I want to emphasize that not all complementarian families fall into these kinds of dysfunctional responsibility issues.  I hope that many men who sign this Resolution will acknowledge the impossibility of fulfilling it, give themselves and their loved ones over to Christ, and let Him bring them peace and freedom.   But the text of the Resolution actually says one human being can and should take “full responsibility” for others.  This is the idea that is being spread as part of the gender-roles doctrines being taught in the movie Courageous.

Here’s another teaching I have heard:  that in a Christian marriage the man is to his wife as Christ is to the church.    Ephesians 5:26-27 says that Christ sanctifies the church, washing her with the water of the word, and presents her to Himself.  Therefore, according to this teaching, it is the husband’s job to sanctify the wife, washing her with the water of the word, to present her to Christ.  This is the idea behind the teaching that the husband is the “prophet, priest and king” of the home, even as Christ is the Prophet, Priest and King of the church.  Gone is the Protestant understanding of the priesthood of all believers.  The husband steps between the wife and Christ as intermediary.  Her spiritual cleansing and growth becomes her husband’s responsibility, rather than her own before Christ.  Fortunately, to the best of my knowledge no one has yet taken this passage to mean that the husband is his wife’s Savior, even though the passage directly says in verse 23 that Christ is the Savior of the church who is His body.  To apply this “man is to wife as Christ is to church” teaching consistently, would mean to make the husband savior of the wife!  But even though these teachings do not actually go that far, is a human man really capable even of being his wife’s sanctifier?  Is she not to trust Christ for this?  Can she not walk with her Lord as men do?  Is this not giving a finite human being responsibility to bear another’s load, contrary to Galatians 6:5?

Going on, then, to the woman.  Men are called to be husbands and fathers—but in addition to these callings, God also has individual callings for men.   Men relate to God with this understanding, knowing that they are valuable to God not just for their roles in other’s lives, but for the work they themselves are called to do.  But what happens to a human being, made in the image of God, when you tell her that her true purpose and calling is as a wife and mother?  What happens when you tell a woman that her true purpose in life is to support a man in his calling, raise her sons to their callings, and teach her daughters to support their own man in his calling someday?  What happens when she feels she has no right to seek God for an individual calling of her own?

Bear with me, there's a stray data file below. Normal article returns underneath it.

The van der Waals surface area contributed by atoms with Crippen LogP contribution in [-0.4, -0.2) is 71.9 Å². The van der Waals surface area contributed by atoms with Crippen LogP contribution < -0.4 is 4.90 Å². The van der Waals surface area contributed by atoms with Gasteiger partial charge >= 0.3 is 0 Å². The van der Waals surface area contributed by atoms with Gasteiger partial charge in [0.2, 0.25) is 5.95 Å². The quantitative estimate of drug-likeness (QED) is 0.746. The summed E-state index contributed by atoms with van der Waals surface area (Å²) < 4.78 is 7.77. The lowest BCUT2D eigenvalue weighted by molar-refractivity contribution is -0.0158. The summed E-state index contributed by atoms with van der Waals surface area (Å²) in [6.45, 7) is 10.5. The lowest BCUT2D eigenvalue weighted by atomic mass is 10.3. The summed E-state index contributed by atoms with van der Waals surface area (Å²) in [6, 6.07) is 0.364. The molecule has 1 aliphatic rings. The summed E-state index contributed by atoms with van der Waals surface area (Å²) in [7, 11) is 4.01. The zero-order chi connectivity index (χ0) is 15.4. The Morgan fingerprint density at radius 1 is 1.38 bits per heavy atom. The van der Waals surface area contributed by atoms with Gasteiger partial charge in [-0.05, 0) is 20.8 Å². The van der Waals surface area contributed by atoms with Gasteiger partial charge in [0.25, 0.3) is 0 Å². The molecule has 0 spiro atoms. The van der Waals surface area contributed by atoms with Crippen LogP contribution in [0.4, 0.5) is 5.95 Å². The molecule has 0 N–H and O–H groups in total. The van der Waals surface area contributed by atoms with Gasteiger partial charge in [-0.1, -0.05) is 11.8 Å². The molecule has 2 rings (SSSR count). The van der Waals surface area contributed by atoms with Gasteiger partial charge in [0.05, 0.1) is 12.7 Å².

I used to believe that as a woman, I was born to dedicate myself to the fulfillment of a man’s responsibility to his calling, to dedicate myself to his life’s work and his well-being in that life-work, and to give myself to my children.  Though I worked outside the home, I considered that job of no real importance other than to help with the family finances.  Though I aspired to write books, I considered that to be a sideline that I might get to follow someday, but of no great importance in the scheme of things.  In other words, contrary to 1 Corinthians 3:12-15, I did not build on my own foundation in Christ , but gave myself to building on my family’s foundations, even to the neglect of my own.  Contrary to Galatians 6:2-5, rather than just helping with family burdens, their life-loads were just as much mine to carry as theirs.  

Did this bless my husband?  No.  It drove him crazy!   If he ever felt less than completely happy and fulfilled, I felt that I had failed.  His emotions, his well-being, were my responsibility.  He was not free to have ups and downs, or to get upset at life’s troubles.  If he did, I blamed myself. 

If a woman’s life is entirely subsumed in the life’s work of other people, she comes to feel herself responsible, not for herself, but for one or more others.  If her man is not uniformly strong and confident—guess who feels responsible?  She does.   If her children are not perfectly obedient, content and focused on God, guess who feels responsible?  She does.  Even if her man has taken the Resolution and pledged full responsibility for her and the kids—the only one whose well-being and happiness the wife does not feel responsible for, is her own.  In fact, she is often given the subtle message that to think about herself at all is selfishness and sin.